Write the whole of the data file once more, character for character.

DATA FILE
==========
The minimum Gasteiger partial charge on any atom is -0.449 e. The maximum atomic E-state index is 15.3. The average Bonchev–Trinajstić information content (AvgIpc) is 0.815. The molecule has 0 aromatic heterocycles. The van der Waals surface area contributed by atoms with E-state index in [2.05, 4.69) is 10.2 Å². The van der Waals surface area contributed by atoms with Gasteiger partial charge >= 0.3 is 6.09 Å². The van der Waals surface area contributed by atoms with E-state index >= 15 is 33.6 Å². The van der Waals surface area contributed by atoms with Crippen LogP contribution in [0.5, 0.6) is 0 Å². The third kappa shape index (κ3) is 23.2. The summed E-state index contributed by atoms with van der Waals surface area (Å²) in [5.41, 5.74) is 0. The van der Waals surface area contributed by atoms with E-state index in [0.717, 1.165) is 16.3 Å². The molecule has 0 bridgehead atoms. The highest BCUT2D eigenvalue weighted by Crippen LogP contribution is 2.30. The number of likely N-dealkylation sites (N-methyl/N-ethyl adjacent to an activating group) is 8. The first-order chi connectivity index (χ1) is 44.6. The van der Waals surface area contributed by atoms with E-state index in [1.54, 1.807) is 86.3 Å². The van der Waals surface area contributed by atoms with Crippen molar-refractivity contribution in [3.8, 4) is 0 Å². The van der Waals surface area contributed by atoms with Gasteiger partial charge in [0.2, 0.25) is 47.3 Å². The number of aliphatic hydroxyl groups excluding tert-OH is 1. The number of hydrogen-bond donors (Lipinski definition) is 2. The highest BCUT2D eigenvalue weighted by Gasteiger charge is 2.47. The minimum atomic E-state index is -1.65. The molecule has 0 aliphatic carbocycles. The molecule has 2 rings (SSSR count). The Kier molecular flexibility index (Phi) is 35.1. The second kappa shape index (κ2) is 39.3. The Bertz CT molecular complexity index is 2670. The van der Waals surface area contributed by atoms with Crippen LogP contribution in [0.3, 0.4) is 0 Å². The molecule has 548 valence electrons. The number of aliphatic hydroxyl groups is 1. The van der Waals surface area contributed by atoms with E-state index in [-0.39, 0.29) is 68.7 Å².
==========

The minimum Gasteiger partial charge on any atom is -0.449 e. The maximum atomic E-state index is 15.3. The average Bonchev–Trinajstić information content (AvgIpc) is 0.815. The molecule has 0 aromatic heterocycles. The van der Waals surface area contributed by atoms with E-state index in [2.05, 4.69) is 10.2 Å². The van der Waals surface area contributed by atoms with Gasteiger partial charge >= 0.3 is 6.09 Å². The van der Waals surface area contributed by atoms with E-state index >= 15 is 33.6 Å². The van der Waals surface area contributed by atoms with Crippen LogP contribution in [0.5, 0.6) is 0 Å². The third kappa shape index (κ3) is 23.2. The summed E-state index contributed by atoms with van der Waals surface area (Å²) in [5.41, 5.74) is 0. The van der Waals surface area contributed by atoms with E-state index in [0.717, 1.165) is 16.3 Å². The molecule has 0 bridgehead atoms. The highest BCUT2D eigenvalue weighted by Crippen LogP contribution is 2.30. The number of likely N-dealkylation sites (N-methyl/N-ethyl adjacent to an activating group) is 8. The first-order chi connectivity index (χ1) is 44.6. The van der Waals surface area contributed by atoms with E-state index in [1.54, 1.807) is 86.3 Å². The van der Waals surface area contributed by atoms with Crippen molar-refractivity contribution in [3.8, 4) is 0 Å². The van der Waals surface area contributed by atoms with Gasteiger partial charge in [0.2, 0.25) is 47.3 Å². The number of aliphatic hydroxyl groups excluding tert-OH is 1. The number of hydrogen-bond donors (Lipinski definition) is 2. The highest BCUT2D eigenvalue weighted by Gasteiger charge is 2.47. The minimum atomic E-state index is -1.65. The molecule has 0 aliphatic carbocycles. The molecule has 2 rings (SSSR count). The Kier molecular flexibility index (Phi) is 35.1. The second kappa shape index (κ2) is 39.3. The Bertz CT molecular complexity index is 2670. The van der Waals surface area contributed by atoms with Crippen LogP contribution in [0.3, 0.4) is 0 Å². The molecule has 548 valence electrons. The number of aliphatic hydroxyl groups is 1. The van der Waals surface area contributed by atoms with E-state index in [-0.39, 0.29) is 68.7 Å².